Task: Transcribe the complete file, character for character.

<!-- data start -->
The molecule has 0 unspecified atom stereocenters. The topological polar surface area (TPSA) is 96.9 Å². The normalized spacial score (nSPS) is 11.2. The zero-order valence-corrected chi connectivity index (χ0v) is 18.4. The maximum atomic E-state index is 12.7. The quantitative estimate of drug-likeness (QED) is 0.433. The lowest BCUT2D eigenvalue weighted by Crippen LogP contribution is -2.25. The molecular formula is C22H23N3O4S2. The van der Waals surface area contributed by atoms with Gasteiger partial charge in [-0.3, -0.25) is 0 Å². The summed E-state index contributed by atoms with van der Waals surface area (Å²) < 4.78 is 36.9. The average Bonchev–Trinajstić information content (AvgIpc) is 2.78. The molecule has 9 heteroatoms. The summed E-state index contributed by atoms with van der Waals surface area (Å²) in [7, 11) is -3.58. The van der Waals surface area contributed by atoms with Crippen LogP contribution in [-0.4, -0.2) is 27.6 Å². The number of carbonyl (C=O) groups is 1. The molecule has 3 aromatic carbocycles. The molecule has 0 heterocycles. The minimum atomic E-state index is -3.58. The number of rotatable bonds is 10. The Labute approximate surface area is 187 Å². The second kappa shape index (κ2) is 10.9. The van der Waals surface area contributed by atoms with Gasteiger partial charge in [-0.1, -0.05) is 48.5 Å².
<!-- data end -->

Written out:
The molecule has 0 unspecified atom stereocenters. The topological polar surface area (TPSA) is 96.9 Å². The normalized spacial score (nSPS) is 11.2. The zero-order valence-corrected chi connectivity index (χ0v) is 18.4. The maximum atomic E-state index is 12.7. The quantitative estimate of drug-likeness (QED) is 0.433. The lowest BCUT2D eigenvalue weighted by Crippen LogP contribution is -2.25. The molecular formula is C22H23N3O4S2. The van der Waals surface area contributed by atoms with Gasteiger partial charge in [-0.3, -0.25) is 0 Å². The summed E-state index contributed by atoms with van der Waals surface area (Å²) < 4.78 is 36.9. The average Bonchev–Trinajstić information content (AvgIpc) is 2.78. The molecule has 9 heteroatoms. The summed E-state index contributed by atoms with van der Waals surface area (Å²) in [7, 11) is -3.58. The van der Waals surface area contributed by atoms with Crippen LogP contribution in [-0.4, -0.2) is 27.6 Å². The number of carbonyl (C=O) groups is 1. The molecule has 3 aromatic carbocycles. The molecule has 0 heterocycles. The minimum atomic E-state index is -3.58. The number of rotatable bonds is 10. The Labute approximate surface area is 187 Å². The second kappa shape index (κ2) is 10.9. The van der Waals surface area contributed by atoms with Gasteiger partial charge in [-0.1, -0.05) is 48.5 Å².